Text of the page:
Service intervals are required more frequently than usual, at 10,000km or six months. And Toyota offers an improved five-year, unlimited kilometre warranty for all of its vehicles now, so that’s great.
2020 Toyota HiLux SR5 – THE DRIVE
On the road the large four-pot 2.8-litre turbo-diesel produces 130kW of hustle. And with 450Nm of torque available between 1600-2400rpm, it means there is plenty of pulling power for towing. In fact, it gets going by using its high levels of torque at low revs rather than sheer revving power. In other words, it doesn’t make much difference if you rev the engine past the peak power output revs of 3400rpm.
According to our tests the HiLux is one of the slowest dual-cab diesel utes on the market. We didn’t specifically time this vehicle but we’ve tested the TRD (based on SR5), the SR, and the Rugged X – all in auto form. Since the TRD is the closest to this SR5, we’ll mention that we previously clocked 0-100km/h in 12.33 seconds. Toyota has confirmed outputs will be turned up to 150kW/500Nm for the 2021 model. This will definitely come in handy.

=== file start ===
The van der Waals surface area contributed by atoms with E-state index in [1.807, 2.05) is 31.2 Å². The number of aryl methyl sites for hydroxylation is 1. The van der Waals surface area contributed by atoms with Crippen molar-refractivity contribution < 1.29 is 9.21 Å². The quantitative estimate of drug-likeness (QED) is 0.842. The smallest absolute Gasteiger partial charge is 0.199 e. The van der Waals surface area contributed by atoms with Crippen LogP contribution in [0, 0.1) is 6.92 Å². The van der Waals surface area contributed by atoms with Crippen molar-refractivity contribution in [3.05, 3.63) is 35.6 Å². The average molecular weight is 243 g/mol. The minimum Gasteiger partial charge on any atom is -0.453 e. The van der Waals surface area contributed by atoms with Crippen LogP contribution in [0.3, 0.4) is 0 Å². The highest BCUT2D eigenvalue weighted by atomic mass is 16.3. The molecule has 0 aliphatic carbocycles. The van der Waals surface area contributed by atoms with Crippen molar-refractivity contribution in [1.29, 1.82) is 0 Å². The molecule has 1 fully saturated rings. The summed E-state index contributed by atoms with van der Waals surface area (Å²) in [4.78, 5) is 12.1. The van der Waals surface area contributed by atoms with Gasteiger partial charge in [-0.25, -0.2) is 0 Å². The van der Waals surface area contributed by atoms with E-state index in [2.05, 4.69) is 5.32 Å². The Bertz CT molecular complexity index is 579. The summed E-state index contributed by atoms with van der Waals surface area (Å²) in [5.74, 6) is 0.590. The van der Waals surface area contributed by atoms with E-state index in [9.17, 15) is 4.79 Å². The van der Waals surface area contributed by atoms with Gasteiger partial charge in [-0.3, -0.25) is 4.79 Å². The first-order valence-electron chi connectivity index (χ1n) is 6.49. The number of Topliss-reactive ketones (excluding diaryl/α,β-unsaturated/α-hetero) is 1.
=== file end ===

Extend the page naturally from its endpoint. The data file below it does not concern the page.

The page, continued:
The six-speed auto feels strong and presents no characteristics of confusion or hesitation. Gear shifts are appropriately gradual and smooth to help deal with heavy loads and all that torque under pressure. When not accelerating, you’ll notice the gearbox disengages from the engine in an almost ‘angel gear’ like state, or neutral. This greatly contributes to fuel economy.
Noise, vibration and harshness (NVH) levels are quite conspicuous at low speeds compared with an SUV, like most rough and ready diesel utes. At highway speeds though the HiLux’s powertrain is surprisingly smooth and quiet. There are no nasty vibrations from the interior thanks to what seems like excellent build quality and fitment.
In terms of fuel consumption, officially the diesel scores an average of 8.4L/100km. We were not able to achieve under 9.4L/100km during our test. Going by the official averages, the HiLux betters the Mitsubishi Triton’s 8.6L/100km, the Ford Ranger five-cylinder diesel’s 8.9L/100km, but it is slightly worse than the bigger 3.0-litre Isuzu D-Max’s 7.9L/100km.